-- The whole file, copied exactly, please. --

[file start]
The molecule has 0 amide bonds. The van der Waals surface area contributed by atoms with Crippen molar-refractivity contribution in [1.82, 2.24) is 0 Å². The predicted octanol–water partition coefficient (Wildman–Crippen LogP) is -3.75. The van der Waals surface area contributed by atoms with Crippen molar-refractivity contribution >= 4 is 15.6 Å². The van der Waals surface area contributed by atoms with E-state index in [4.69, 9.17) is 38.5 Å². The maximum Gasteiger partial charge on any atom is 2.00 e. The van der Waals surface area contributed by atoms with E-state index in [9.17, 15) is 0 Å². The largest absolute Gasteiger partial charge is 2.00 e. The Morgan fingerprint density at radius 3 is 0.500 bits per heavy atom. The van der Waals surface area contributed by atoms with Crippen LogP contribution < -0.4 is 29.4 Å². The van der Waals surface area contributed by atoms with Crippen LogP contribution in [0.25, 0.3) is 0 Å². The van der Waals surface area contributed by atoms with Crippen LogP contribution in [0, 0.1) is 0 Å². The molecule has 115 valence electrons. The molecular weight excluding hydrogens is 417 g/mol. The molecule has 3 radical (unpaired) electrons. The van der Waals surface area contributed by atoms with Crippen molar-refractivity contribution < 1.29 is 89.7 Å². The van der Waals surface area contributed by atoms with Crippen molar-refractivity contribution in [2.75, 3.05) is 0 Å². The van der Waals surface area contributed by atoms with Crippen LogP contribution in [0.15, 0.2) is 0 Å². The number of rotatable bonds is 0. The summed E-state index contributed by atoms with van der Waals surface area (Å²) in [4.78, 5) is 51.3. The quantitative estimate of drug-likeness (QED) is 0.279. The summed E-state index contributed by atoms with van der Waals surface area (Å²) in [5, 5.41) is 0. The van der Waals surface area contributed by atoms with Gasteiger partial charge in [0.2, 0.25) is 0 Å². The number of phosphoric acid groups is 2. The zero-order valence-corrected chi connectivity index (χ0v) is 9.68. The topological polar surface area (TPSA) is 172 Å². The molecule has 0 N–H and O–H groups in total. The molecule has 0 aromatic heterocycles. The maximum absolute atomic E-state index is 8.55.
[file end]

The molecule has 0 amide bonds. The van der Waals surface area contributed by atoms with Crippen molar-refractivity contribution in [1.82, 2.24) is 0 Å². The predicted octanol–water partition coefficient (Wildman–Crippen LogP) is -3.75. The van der Waals surface area contributed by atoms with Crippen molar-refractivity contribution >= 4 is 15.6 Å². The van der Waals surface area contributed by atoms with E-state index in [4.69, 9.17) is 38.5 Å². The maximum Gasteiger partial charge on any atom is 2.00 e. The van der Waals surface area contributed by atoms with E-state index in [9.17, 15) is 0 Å². The largest absolute Gasteiger partial charge is 2.00 e. The Morgan fingerprint density at radius 3 is 0.500 bits per heavy atom. The van der Waals surface area contributed by atoms with Crippen LogP contribution < -0.4 is 29.4 Å². The van der Waals surface area contributed by atoms with Crippen LogP contribution in [0.25, 0.3) is 0 Å². The van der Waals surface area contributed by atoms with Crippen LogP contribution in [0, 0.1) is 0 Å². The molecule has 115 valence electrons. The molecular weight excluding hydrogens is 417 g/mol. The molecule has 3 radical (unpaired) electrons. The van der Waals surface area contributed by atoms with Crippen molar-refractivity contribution < 1.29 is 89.7 Å². The van der Waals surface area contributed by atoms with Crippen molar-refractivity contribution in [2.75, 3.05) is 0 Å². The van der Waals surface area contributed by atoms with Crippen LogP contribution in [0.15, 0.2) is 0 Å². The number of rotatable bonds is 0. The summed E-state index contributed by atoms with van der Waals surface area (Å²) in [4.78, 5) is 51.3. The quantitative estimate of drug-likeness (QED) is 0.279. The summed E-state index contributed by atoms with van der Waals surface area (Å²) in [5, 5.41) is 0. The van der Waals surface area contributed by atoms with Gasteiger partial charge in [0.2, 0.25) is 0 Å². The number of phosphoric acid groups is 2. The zero-order valence-corrected chi connectivity index (χ0v) is 9.68. The topological polar surface area (TPSA) is 172 Å². The molecule has 0 N–H and O–H groups in total. The molecule has 0 aromatic heterocycles. The maximum absolute atomic E-state index is 8.55.